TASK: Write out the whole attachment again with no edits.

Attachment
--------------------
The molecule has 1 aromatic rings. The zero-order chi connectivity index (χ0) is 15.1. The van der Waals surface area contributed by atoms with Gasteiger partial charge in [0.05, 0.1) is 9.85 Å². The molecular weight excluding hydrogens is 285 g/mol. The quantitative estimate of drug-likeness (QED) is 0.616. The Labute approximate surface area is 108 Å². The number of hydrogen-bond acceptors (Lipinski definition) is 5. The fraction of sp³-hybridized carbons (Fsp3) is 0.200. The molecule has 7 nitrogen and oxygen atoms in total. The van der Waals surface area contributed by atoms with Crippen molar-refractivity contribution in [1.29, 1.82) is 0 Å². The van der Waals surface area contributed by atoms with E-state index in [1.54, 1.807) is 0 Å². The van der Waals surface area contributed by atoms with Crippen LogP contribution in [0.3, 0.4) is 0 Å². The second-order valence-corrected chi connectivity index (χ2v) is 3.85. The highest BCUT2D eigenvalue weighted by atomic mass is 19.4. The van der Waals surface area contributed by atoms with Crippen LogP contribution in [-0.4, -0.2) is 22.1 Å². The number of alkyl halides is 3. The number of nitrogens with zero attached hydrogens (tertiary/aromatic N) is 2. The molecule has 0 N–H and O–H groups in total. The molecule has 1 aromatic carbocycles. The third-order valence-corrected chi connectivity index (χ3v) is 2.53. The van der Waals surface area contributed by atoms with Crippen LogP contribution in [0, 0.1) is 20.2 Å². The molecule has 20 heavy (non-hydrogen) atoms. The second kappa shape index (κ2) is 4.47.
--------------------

The molecule has 1 aromatic rings. The zero-order chi connectivity index (χ0) is 15.1. The van der Waals surface area contributed by atoms with Gasteiger partial charge in [0.05, 0.1) is 9.85 Å². The molecular weight excluding hydrogens is 285 g/mol. The quantitative estimate of drug-likeness (QED) is 0.616. The Labute approximate surface area is 108 Å². The number of hydrogen-bond acceptors (Lipinski definition) is 5. The fraction of sp³-hybridized carbons (Fsp3) is 0.200. The molecule has 7 nitrogen and oxygen atoms in total. The van der Waals surface area contributed by atoms with Crippen molar-refractivity contribution in [1.29, 1.82) is 0 Å². The van der Waals surface area contributed by atoms with E-state index in [1.54, 1.807) is 0 Å². The van der Waals surface area contributed by atoms with Crippen LogP contribution in [0.3, 0.4) is 0 Å². The second-order valence-corrected chi connectivity index (χ2v) is 3.85. The highest BCUT2D eigenvalue weighted by atomic mass is 19.4. The van der Waals surface area contributed by atoms with Crippen LogP contribution in [-0.4, -0.2) is 22.1 Å². The number of alkyl halides is 3. The number of nitrogens with zero attached hydrogens (tertiary/aromatic N) is 2. The molecule has 0 N–H and O–H groups in total. The molecule has 1 aromatic carbocycles. The third-order valence-corrected chi connectivity index (χ3v) is 2.53. The van der Waals surface area contributed by atoms with Crippen LogP contribution in [0, 0.1) is 20.2 Å². The molecule has 20 heavy (non-hydrogen) atoms. The second kappa shape index (κ2) is 4.47.